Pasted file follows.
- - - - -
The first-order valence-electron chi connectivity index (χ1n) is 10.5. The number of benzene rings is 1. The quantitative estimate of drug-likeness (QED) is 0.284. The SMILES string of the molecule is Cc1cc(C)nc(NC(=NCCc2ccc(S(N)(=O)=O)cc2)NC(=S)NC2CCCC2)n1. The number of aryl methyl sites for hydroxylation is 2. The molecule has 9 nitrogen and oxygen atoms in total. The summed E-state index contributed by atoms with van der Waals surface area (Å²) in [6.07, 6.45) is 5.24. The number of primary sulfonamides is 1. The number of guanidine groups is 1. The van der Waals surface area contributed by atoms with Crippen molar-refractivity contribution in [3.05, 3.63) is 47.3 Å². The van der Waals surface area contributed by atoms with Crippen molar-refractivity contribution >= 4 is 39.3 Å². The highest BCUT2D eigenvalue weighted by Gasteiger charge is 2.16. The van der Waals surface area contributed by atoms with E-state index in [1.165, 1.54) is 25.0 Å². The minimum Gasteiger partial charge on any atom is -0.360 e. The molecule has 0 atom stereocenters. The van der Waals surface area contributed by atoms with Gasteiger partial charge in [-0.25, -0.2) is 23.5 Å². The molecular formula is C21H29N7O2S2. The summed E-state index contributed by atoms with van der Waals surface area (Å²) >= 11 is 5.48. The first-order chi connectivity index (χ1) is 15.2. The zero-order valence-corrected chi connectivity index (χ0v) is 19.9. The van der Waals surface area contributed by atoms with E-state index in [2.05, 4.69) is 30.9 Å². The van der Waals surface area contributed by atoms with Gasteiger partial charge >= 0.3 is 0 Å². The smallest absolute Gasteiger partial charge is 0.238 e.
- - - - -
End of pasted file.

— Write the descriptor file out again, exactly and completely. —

The first-order valence-electron chi connectivity index (χ1n) is 10.5. The number of benzene rings is 1. The quantitative estimate of drug-likeness (QED) is 0.284. The SMILES string of the molecule is Cc1cc(C)nc(NC(=NCCc2ccc(S(N)(=O)=O)cc2)NC(=S)NC2CCCC2)n1. The number of aryl methyl sites for hydroxylation is 2. The molecule has 9 nitrogen and oxygen atoms in total. The summed E-state index contributed by atoms with van der Waals surface area (Å²) in [6.07, 6.45) is 5.24. The number of primary sulfonamides is 1. The number of guanidine groups is 1. The van der Waals surface area contributed by atoms with Crippen molar-refractivity contribution in [3.05, 3.63) is 47.3 Å². The van der Waals surface area contributed by atoms with Crippen molar-refractivity contribution >= 4 is 39.3 Å². The highest BCUT2D eigenvalue weighted by Gasteiger charge is 2.16. The van der Waals surface area contributed by atoms with E-state index in [1.165, 1.54) is 25.0 Å². The minimum Gasteiger partial charge on any atom is -0.360 e. The molecule has 0 atom stereocenters. The van der Waals surface area contributed by atoms with Gasteiger partial charge in [-0.25, -0.2) is 23.5 Å². The molecular formula is C21H29N7O2S2. The summed E-state index contributed by atoms with van der Waals surface area (Å²) >= 11 is 5.48. The first-order chi connectivity index (χ1) is 15.2. The zero-order valence-corrected chi connectivity index (χ0v) is 19.9. The van der Waals surface area contributed by atoms with E-state index in [2.05, 4.69) is 30.9 Å². The van der Waals surface area contributed by atoms with Gasteiger partial charge >= 0.3 is 0 Å². The smallest absolute Gasteiger partial charge is 0.238 e.